11. I remember some of the stories my Mom and Dad would tell of their childhood, but it was vastly different than mine. They were raised in the mountains of North Carolina and I was born and raised in Texas.

  12. Oh, my goodness - This is my very favorite book of all the books I have ever read! I read it when I was 13 years old and it left such a mark on me, I have never forgotten. Your memories are so poignant and sweet, and your Dear Husband's experiences of being bullied for having dirty shoes - oh, aren't people just cruel? You have to read the book, it is 100 times better than the movie. You will never put it down, so make sure you have time. I love that your Grandmother had her own special chair. My Mother did, too and my Dad, oh how I miss them so. Your husband is a very handsome boy. Thank you for sharing your stories. xx

  13. Oh wow this is amazing the story and real life mimicking each other. I have a few movies that trigger memories of my Grandparents and my Grandpa going off to war and story of the depression when my Dad was a kid remind me of his stories.
    There are a lot of sad stories in the movies and in real life.
    Your husband was a handsome fella not to say he isn't now:) B

  14. It's nice to hear your stories. I love when a movie makes me think alot. That's the sign of a good movie!

  15. What a thought-provoking post! My husband and I are retired and at the age that it seems we're always talking about the old days when we were young. I might try to find that movie to watch. ((hugs)), Teresa :-)

  16. I think that I have seen this film. I find myself thinking more and more about how things used to be. Must be me getting older I suspect. I enjoyed reading all the 'memories' you have written about. I can also remember teachers being quite cruel at times.( I do hope that the children I taught during my teaching career don't think I was cruel.)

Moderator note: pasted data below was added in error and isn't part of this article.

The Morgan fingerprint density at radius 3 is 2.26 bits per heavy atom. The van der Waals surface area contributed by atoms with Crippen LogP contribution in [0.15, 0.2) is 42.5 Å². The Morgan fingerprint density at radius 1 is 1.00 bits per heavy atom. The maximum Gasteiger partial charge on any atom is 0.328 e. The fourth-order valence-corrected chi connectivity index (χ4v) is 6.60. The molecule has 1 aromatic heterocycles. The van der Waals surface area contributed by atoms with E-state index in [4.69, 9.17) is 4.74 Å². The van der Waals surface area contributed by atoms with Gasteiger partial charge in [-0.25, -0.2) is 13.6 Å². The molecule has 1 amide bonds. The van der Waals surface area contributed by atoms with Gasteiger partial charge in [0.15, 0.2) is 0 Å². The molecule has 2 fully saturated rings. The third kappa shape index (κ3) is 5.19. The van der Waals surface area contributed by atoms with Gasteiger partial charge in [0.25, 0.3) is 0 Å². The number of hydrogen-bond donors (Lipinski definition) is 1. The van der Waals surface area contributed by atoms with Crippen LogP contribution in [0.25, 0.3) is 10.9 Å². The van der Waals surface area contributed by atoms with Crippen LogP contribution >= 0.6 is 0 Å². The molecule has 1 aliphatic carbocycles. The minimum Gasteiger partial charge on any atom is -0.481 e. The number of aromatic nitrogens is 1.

I have been sharing memories of days gone by with my Mum this last week as she has been staying with me. Hope you are keeping well. Anne x

  17. I have watched this movie several times and although our families histories are English and Irish, my memories of my grandparents houses are the exact images in the movie...poor but never without and 9 aunts and uncles growing up in a 2 bedroom house with an outhouse and their baths taken in the middle of the kitchen in a large metal tub with the oven on for warmth on Saturday night so they were all clean for church. My grandmother could take the smallest roast beef or chicken and feed a houseful! My fondest memories are of getting to stay the night at my grandparents house, standing by the coal stove in the dining room to get warm and then running into the unheated bedroom where grandma and all the girls slept bundled up under many homemade quilts....the happiest time of my childhood. So I really enjoyed your post and the closeness of it all.

  18. This is so thought provoking! I've seen this film before, and I enjoyed it very much.

  19. My goodness, Joan, this film really did hit home for you. I have never seen it, but have heard of it. Thanks for explaining about the film in a personal way by including recollections from your own family's life.

  20. Joan, while I have seen the movie I have not read the book. Your synopsis of it and the remembrances it provoked are poignant, and remind me of stories my parents who were reared in New England in the early 1900's told me...stories that are in stark contrast to the modern ease gentleness I have known.

    Many movies have impacted me, but The Sound of Music has been the greatest. Somehow Maria's relationship with God was real to me, and encouraged me to not just talk to God, but to learn to recognize His "talking" to me through Scripture, wise counsel, His creation, my circumstances and the still small voice within me. I am still learning :)

    Blessings to you and yours,

  21. ooops....end of first paragraph should be

    "ease and gentleness" :)